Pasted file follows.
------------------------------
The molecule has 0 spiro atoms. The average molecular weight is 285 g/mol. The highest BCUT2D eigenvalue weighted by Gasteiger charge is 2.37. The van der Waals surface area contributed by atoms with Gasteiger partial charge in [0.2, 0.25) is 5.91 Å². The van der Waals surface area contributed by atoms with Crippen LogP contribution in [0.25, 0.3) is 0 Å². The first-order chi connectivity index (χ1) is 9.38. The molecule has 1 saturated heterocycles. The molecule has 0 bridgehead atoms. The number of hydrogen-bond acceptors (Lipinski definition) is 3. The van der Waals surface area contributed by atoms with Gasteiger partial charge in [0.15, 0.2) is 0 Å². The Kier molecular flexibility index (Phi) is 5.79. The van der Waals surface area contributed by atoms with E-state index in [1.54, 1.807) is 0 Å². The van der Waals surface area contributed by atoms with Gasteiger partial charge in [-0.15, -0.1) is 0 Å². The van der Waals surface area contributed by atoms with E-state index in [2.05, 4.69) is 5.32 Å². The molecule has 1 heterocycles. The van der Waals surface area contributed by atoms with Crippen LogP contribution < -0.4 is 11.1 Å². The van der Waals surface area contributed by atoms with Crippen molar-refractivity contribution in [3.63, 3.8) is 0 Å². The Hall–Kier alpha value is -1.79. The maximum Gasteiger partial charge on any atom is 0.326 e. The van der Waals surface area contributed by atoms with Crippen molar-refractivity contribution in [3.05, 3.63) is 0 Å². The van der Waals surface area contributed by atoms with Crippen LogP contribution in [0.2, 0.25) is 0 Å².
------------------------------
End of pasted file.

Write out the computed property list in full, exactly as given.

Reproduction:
The molecule has 0 spiro atoms. The average molecular weight is 285 g/mol. The highest BCUT2D eigenvalue weighted by Gasteiger charge is 2.37. The van der Waals surface area contributed by atoms with Gasteiger partial charge in [0.2, 0.25) is 5.91 Å². The van der Waals surface area contributed by atoms with Crippen LogP contribution in [0.25, 0.3) is 0 Å². The first-order chi connectivity index (χ1) is 9.38. The molecule has 1 saturated heterocycles. The molecule has 0 bridgehead atoms. The number of hydrogen-bond acceptors (Lipinski definition) is 3. The van der Waals surface area contributed by atoms with Gasteiger partial charge in [0.15, 0.2) is 0 Å². The Kier molecular flexibility index (Phi) is 5.79. The van der Waals surface area contributed by atoms with E-state index in [1.54, 1.807) is 0 Å². The van der Waals surface area contributed by atoms with Gasteiger partial charge in [-0.15, -0.1) is 0 Å². The van der Waals surface area contributed by atoms with E-state index in [2.05, 4.69) is 5.32 Å². The molecule has 1 heterocycles. The van der Waals surface area contributed by atoms with Crippen LogP contribution < -0.4 is 11.1 Å². The van der Waals surface area contributed by atoms with Crippen molar-refractivity contribution in [3.63, 3.8) is 0 Å². The Hall–Kier alpha value is -1.79. The maximum Gasteiger partial charge on any atom is 0.326 e. The van der Waals surface area contributed by atoms with Crippen molar-refractivity contribution in [3.05, 3.63) is 0 Å². The van der Waals surface area contributed by atoms with Crippen LogP contribution in [0.2, 0.25) is 0 Å².